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Sudan Tribune

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IGAD says “dismayed” by ceasefire violations in S. Sudan

March 20, 2018 (JUBA) – The Intergovernmental Authority on Development (IGAD) Council of Ministers said is it “dismayed” by reports of the continued violations of the cessations of hostilities agreement that continues with impunity in parts of South Sudan.

The High Level Revitalization Forum (HLRF) at the African Union Hall, Addis Ababa  (Getty)
The High Level Revitalization Forum (HLRF) at the African Union Hall, Addis Ababa (Getty)
“The failure to comply with the duty to investigate and report the accountability measures taken against perpetrators of violations of the COHA [Cessations of Hostilities Agreement] can be considered as non-compliance to Article 13 of the COHA,” IGAD said Tuesday.

The IGAD Council of Ministers also recalled a 25 January statement, in which it called on South Sudan government and the armed opposition faction (SPLM-IO) to undertake the necessary investigation and ensure accountability of the ceasefire violators.

The Council, in the statement, recalled its earlier demand on the parties to provide information of the responsible individual(s)/groups(s) to Ceasefire Transition Monitoring Mechanism (CTSAMM) within a month from the time the statement was issued.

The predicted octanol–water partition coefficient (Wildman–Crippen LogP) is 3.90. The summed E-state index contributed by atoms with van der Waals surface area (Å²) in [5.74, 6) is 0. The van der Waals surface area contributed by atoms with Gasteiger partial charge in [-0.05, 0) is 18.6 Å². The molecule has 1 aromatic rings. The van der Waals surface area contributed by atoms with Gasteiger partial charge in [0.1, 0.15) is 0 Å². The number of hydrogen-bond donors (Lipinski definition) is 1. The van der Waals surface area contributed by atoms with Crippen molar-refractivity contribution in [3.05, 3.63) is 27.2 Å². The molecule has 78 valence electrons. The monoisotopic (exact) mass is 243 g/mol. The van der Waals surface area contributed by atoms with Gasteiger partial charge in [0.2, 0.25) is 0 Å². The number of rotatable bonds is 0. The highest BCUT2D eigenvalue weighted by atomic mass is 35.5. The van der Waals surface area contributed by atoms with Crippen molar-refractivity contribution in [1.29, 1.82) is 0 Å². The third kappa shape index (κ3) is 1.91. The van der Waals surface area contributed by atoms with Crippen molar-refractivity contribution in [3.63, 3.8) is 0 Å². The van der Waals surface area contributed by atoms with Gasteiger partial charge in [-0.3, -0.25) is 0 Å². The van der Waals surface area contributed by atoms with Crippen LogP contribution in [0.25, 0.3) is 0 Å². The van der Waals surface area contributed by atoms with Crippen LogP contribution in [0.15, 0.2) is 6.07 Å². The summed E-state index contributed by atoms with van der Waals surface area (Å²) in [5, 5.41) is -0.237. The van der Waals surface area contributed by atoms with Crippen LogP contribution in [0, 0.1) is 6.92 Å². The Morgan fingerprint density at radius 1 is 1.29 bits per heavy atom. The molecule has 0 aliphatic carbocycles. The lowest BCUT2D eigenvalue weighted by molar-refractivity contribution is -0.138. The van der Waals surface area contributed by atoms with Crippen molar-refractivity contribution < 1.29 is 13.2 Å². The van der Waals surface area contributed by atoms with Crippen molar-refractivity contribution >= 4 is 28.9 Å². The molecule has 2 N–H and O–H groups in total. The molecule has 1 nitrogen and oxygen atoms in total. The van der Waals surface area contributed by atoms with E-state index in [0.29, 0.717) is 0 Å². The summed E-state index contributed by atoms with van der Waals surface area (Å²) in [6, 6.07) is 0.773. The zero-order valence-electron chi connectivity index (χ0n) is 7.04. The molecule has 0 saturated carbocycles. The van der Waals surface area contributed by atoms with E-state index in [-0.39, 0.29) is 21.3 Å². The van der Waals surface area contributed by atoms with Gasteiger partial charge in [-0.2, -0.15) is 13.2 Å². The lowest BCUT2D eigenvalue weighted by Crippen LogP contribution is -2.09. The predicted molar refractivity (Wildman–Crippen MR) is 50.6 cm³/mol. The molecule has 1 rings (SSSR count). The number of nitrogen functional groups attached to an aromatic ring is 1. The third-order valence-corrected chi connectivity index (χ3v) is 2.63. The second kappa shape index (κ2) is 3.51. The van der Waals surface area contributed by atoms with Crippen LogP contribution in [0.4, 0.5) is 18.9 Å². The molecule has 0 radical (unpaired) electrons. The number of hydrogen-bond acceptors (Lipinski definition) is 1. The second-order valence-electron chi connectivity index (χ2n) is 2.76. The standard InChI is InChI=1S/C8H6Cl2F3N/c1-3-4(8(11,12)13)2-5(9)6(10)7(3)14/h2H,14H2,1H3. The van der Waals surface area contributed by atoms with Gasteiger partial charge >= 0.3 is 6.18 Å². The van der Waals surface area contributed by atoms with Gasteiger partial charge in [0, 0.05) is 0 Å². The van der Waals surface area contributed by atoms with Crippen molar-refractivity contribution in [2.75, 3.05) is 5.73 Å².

“However, the council notes with regrets that no party has submitted its report to CTSAMM as of the issuance of this statement,” it stated.

The Council, however, called on all the parties to the conflict to fully observe their obligation under the cessation of hostilities agreement and further expressed its firm determination to take appropriate actions on the non-compliance to its statement issued in 25 January.

Last week, the SPLM-IO led by the former First Vice President, Riek Machar accused the Juba government army of breaching the ceasefire and killing one of their combatants in Yei River state, an accusation denied by the latter.

The warring parties involved in the South Sudanese conflict signed a cessation of hostilities agreement on 21 December 2017, but often trade accusations of repeated violations of the truce they both committed themselves to.